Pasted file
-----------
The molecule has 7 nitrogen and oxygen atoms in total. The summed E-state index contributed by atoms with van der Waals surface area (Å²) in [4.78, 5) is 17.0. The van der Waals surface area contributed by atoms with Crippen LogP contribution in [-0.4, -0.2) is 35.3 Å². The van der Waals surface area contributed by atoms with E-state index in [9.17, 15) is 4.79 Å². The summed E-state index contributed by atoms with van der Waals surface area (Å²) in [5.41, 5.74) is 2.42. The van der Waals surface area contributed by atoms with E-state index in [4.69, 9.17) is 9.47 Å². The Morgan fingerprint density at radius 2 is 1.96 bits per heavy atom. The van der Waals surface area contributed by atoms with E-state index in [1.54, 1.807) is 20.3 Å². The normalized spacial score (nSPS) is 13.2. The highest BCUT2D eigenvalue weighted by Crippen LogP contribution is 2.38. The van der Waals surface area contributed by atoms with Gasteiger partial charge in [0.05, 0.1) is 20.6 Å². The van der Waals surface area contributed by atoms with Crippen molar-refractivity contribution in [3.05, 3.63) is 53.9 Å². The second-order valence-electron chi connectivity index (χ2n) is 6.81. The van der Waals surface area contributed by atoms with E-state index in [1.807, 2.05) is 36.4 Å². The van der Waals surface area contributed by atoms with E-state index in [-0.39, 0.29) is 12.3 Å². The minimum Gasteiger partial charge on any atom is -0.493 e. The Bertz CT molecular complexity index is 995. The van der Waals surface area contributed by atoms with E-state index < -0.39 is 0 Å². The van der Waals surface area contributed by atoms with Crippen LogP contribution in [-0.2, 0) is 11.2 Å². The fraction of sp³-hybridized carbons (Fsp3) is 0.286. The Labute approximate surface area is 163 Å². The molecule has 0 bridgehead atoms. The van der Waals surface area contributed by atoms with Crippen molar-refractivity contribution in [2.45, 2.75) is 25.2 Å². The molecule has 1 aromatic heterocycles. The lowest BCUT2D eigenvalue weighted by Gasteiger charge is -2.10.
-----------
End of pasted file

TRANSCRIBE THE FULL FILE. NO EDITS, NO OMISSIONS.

The molecule has 7 nitrogen and oxygen atoms in total. The summed E-state index contributed by atoms with van der Waals surface area (Å²) in [4.78, 5) is 17.0. The van der Waals surface area contributed by atoms with Crippen LogP contribution in [-0.4, -0.2) is 35.3 Å². The van der Waals surface area contributed by atoms with E-state index in [9.17, 15) is 4.79 Å². The summed E-state index contributed by atoms with van der Waals surface area (Å²) in [5.41, 5.74) is 2.42. The van der Waals surface area contributed by atoms with E-state index in [4.69, 9.17) is 9.47 Å². The Morgan fingerprint density at radius 2 is 1.96 bits per heavy atom. The van der Waals surface area contributed by atoms with E-state index in [1.54, 1.807) is 20.3 Å². The normalized spacial score (nSPS) is 13.2. The highest BCUT2D eigenvalue weighted by Crippen LogP contribution is 2.38. The van der Waals surface area contributed by atoms with Gasteiger partial charge in [0.05, 0.1) is 20.6 Å². The van der Waals surface area contributed by atoms with Crippen molar-refractivity contribution in [3.05, 3.63) is 53.9 Å². The second-order valence-electron chi connectivity index (χ2n) is 6.81. The van der Waals surface area contributed by atoms with E-state index in [1.807, 2.05) is 36.4 Å². The van der Waals surface area contributed by atoms with E-state index in [-0.39, 0.29) is 12.3 Å². The minimum Gasteiger partial charge on any atom is -0.493 e. The Bertz CT molecular complexity index is 995. The van der Waals surface area contributed by atoms with E-state index < -0.39 is 0 Å². The van der Waals surface area contributed by atoms with Crippen LogP contribution in [-0.2, 0) is 11.2 Å². The fraction of sp³-hybridized carbons (Fsp3) is 0.286. The Labute approximate surface area is 163 Å². The molecule has 0 bridgehead atoms. The van der Waals surface area contributed by atoms with Crippen molar-refractivity contribution in [2.45, 2.75) is 25.2 Å². The molecule has 1 aromatic heterocycles. The lowest BCUT2D eigenvalue weighted by Gasteiger charge is -2.10.